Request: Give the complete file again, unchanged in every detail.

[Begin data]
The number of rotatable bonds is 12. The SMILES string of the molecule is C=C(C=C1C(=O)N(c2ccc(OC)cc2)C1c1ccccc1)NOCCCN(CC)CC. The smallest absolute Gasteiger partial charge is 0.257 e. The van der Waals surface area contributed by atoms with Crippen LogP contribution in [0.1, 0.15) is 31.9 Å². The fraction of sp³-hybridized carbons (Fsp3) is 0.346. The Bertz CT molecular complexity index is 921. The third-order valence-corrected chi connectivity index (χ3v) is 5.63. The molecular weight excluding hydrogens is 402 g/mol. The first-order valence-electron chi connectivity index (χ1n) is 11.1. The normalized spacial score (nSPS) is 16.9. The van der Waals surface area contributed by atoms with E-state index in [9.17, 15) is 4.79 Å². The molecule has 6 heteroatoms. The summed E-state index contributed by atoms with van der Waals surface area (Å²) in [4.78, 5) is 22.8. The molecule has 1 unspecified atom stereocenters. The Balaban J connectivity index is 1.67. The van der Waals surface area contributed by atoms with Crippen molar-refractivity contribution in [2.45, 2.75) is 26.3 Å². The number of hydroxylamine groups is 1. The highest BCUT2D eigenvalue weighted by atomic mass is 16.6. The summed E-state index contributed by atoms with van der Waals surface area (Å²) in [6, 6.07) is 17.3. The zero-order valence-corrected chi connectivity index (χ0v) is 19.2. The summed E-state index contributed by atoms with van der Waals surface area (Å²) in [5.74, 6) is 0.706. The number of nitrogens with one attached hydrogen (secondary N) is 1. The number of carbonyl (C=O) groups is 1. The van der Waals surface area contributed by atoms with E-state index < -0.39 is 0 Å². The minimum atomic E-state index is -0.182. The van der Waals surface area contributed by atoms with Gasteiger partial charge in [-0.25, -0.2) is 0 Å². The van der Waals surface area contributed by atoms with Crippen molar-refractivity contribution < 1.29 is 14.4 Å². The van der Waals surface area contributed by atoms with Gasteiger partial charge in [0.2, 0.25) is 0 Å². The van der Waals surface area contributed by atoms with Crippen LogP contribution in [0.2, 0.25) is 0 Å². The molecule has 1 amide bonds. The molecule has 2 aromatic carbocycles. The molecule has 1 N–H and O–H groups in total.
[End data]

The number of rotatable bonds is 12. The SMILES string of the molecule is C=C(C=C1C(=O)N(c2ccc(OC)cc2)C1c1ccccc1)NOCCCN(CC)CC. The smallest absolute Gasteiger partial charge is 0.257 e. The van der Waals surface area contributed by atoms with Crippen LogP contribution in [0.1, 0.15) is 31.9 Å². The fraction of sp³-hybridized carbons (Fsp3) is 0.346. The Bertz CT molecular complexity index is 921. The third-order valence-corrected chi connectivity index (χ3v) is 5.63. The molecular weight excluding hydrogens is 402 g/mol. The first-order valence-electron chi connectivity index (χ1n) is 11.1. The normalized spacial score (nSPS) is 16.9. The van der Waals surface area contributed by atoms with E-state index in [9.17, 15) is 4.79 Å². The molecule has 6 heteroatoms. The summed E-state index contributed by atoms with van der Waals surface area (Å²) in [4.78, 5) is 22.8. The molecule has 1 unspecified atom stereocenters. The Balaban J connectivity index is 1.67. The van der Waals surface area contributed by atoms with Crippen molar-refractivity contribution in [2.45, 2.75) is 26.3 Å². The number of hydroxylamine groups is 1. The highest BCUT2D eigenvalue weighted by atomic mass is 16.6. The summed E-state index contributed by atoms with van der Waals surface area (Å²) in [6, 6.07) is 17.3. The zero-order valence-corrected chi connectivity index (χ0v) is 19.2. The summed E-state index contributed by atoms with van der Waals surface area (Å²) in [5.74, 6) is 0.706. The number of nitrogens with one attached hydrogen (secondary N) is 1. The number of carbonyl (C=O) groups is 1. The van der Waals surface area contributed by atoms with E-state index < -0.39 is 0 Å². The minimum atomic E-state index is -0.182. The van der Waals surface area contributed by atoms with Gasteiger partial charge in [-0.25, -0.2) is 0 Å². The van der Waals surface area contributed by atoms with Crippen molar-refractivity contribution < 1.29 is 14.4 Å². The van der Waals surface area contributed by atoms with Gasteiger partial charge in [0.2, 0.25) is 0 Å². The van der Waals surface area contributed by atoms with Crippen LogP contribution in [0.2, 0.25) is 0 Å². The molecule has 1 amide bonds. The molecule has 2 aromatic carbocycles. The molecule has 1 N–H and O–H groups in total.